Mary Fields (1832-1914)

Born a slave in Tennessee, this girl came west with Ursuline nuns after being freed. Not known for her quiet temperament, she left the convent in her teens and became, in time, a restaurant owner in several towns in Montana, Wyoming and Alberta and Saskatachewan, Canada, a cigar-smoking madame, the second woman to drive a U.S. Mail coach (earning the appellation Shotgun Mary), a notorious brawler, and one of the most notorious women of her time. The muscular, six-foot tall woman drew attention wherever she ventured as she constantly re-invented herself as an entrepreneur and a once-seen-never-to-be forgotten individual.

Little is known of Fields’s life aside from the businesses she established and her reputation as a woman who would “do whatever it took” to succeed in the cold barrens of the northern high country. Retiring to a placid life of gardening in Cascade, Montana, she was befriended by Gary Cooper, the actor who, as a child, grew up with her as a neighbor. Cooper spoke and wrote fondly of her. Given the limitations society placed upon her by virtue of skin color and sex, she stands out as both a unique individual and a woman who was far ahead of her times in setting new standards for strong women in tough times.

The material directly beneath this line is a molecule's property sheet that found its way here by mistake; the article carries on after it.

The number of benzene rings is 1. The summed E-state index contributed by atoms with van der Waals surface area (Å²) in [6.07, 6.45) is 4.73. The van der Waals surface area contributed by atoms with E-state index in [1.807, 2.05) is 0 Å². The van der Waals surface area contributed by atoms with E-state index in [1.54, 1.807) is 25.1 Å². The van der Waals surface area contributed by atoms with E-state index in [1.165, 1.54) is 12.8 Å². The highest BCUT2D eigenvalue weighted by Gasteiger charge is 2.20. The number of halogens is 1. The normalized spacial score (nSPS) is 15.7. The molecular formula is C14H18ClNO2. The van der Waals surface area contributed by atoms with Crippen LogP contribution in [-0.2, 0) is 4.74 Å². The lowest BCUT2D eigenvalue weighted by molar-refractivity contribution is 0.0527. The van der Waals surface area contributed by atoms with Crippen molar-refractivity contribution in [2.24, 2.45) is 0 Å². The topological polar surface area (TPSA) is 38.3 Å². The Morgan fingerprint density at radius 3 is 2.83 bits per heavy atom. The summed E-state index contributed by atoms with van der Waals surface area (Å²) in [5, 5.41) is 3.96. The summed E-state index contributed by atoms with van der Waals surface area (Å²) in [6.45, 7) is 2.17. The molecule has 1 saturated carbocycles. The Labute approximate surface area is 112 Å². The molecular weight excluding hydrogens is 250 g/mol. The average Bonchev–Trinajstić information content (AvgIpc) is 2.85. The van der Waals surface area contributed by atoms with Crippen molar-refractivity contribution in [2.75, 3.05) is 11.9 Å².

Source:

John W. Ravage, Black Pioneers: Images of the Black Experience on the North American Frontier (Salt Lake City: University of Utah Press, 1997, 2002);. Marcella Thum, Hippocrene U.S.A Guide to Black America  (New York: Hippocrene Books, 1992).